By Dr. Todd Stong

Worldwide Domestic Water


tod-strong2010Across the world, half of the available “fresh water” is being consumed, that’s 1% of the world’s total water not in the ocean or in ice masses. The challenge at this time is that major populations are no longer developing where the fresh water exists naturally. In ages past times people only settled near to fresh water. That is yet the case most often in the Developing World. There you only find people in waterless areas in general when some other group has pushed them into a desert or on to a rock region in hopes these people will expire (genocide). The unused 50% of the world’s fresh water exists in lands like Canada, Indonesia, Brazil, Peru, Iceland, Zaire-Congo and Suriname.

Today’s challenge for many is water transport, pipelines, towed ice bergs, ocean going water tankers, etc. Note that the world does not hesitate to transport oil, electric and gas 1000s of miles to anywhere people will pay the delivery charge. For example in the US electric costs about $0.05/kwh to produce but by the time it is transported to the home the cost is about $0.12/kwh. Thus the production cost is only 42% of the delivered cost.

The First World will soon see more pipeline transport of water to augment existing local supplies.            For major cities within 20 miles of the ocean that have water needs the move will be to desalinated water from the ocean. That became economical about 5 yrs ago as seen in FL and CA. The key was recovery of the significant level of energy demanded by the high pressure (600-800 phi) reverse osmosis process. Once engineers elected to have the out flush water turn a turbine the recovered energy lowered the price to where it could compete with water pumped from 20 miles inland to a coastal city,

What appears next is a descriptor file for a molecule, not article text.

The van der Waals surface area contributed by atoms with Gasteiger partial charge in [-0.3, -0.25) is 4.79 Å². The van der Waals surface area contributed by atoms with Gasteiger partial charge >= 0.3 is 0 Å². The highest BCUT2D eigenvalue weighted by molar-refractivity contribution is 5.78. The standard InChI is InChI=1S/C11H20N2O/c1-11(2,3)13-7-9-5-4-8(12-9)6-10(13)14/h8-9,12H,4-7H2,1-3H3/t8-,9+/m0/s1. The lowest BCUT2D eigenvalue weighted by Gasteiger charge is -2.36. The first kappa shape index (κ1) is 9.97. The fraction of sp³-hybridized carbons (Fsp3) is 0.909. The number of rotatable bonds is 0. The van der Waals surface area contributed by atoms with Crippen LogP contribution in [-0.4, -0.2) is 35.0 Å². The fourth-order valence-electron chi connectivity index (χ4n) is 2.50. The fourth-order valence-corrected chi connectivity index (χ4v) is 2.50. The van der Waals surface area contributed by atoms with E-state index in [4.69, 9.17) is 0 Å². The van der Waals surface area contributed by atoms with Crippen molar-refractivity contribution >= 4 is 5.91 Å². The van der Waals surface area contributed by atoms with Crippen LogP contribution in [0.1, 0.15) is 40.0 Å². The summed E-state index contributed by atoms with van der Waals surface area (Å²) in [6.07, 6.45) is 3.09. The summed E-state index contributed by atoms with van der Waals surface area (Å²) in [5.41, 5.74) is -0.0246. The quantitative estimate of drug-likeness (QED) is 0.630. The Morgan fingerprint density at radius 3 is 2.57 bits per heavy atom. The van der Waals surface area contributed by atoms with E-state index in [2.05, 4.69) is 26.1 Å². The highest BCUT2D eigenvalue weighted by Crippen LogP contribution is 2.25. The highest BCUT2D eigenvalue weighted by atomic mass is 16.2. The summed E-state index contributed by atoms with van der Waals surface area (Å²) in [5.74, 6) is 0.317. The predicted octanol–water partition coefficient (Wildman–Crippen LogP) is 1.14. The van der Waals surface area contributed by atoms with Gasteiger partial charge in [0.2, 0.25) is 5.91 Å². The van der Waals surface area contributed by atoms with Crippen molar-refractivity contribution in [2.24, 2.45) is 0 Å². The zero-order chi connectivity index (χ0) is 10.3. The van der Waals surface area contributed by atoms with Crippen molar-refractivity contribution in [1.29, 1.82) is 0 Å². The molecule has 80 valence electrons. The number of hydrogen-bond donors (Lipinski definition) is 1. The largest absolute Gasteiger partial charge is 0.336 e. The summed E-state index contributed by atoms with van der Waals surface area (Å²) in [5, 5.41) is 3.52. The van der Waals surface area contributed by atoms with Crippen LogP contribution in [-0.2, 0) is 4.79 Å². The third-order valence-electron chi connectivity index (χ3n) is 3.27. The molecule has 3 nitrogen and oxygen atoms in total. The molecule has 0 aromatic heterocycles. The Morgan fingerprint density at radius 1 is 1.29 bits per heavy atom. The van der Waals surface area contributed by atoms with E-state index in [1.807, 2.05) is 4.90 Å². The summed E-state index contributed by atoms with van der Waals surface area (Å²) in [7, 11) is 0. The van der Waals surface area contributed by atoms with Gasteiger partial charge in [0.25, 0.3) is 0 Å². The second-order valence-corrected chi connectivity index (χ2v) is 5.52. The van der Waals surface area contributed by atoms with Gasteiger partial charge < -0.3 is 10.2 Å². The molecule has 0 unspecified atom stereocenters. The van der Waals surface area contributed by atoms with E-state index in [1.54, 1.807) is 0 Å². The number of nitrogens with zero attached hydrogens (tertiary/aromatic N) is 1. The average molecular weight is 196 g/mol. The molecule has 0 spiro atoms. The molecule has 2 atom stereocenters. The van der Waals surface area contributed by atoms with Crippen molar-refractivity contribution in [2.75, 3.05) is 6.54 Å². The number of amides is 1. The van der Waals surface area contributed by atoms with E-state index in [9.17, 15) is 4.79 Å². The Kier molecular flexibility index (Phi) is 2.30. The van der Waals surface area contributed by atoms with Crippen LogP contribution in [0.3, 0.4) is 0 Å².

In general we can purify lake and river water to drinking quality for a cost of 1/5th of a penny per gallon. If we need to pump purified fresh water 1000 miles the cost may go up to perhaps 1/3rd to 1/2th of a penny per gallon. Desalinated sea water may at this time cost about 1/3rd of a penny per gallon. In the Developing World for very small populations one can purify and pipe local drinking water for about 1/2th of a penny per gallon. If such water is sold for one gallon for a penny there is then enough profit for a family in the community to operate such a village system. Long experience suggests that “Profit” is the ONLY way to sustain water supply in the Developing World.

In Mexico the government for more than 50 years has subsidized about 60-70% of the real cost for the water. The same was true of electric 10 years ago but now the full cost of electric is paid by the consumers and it is about 60% higher than in the USA. The cost of water in Mexico could increase by a factor of 3-5 if the real cost was to be paid by the consumers.   Many in the US/CA annually pay about $300-400 for water, $700-900 for sewer and $250-300 for trash, a total of $1250-1600. In Mexico these services come as a package for about $130/year.

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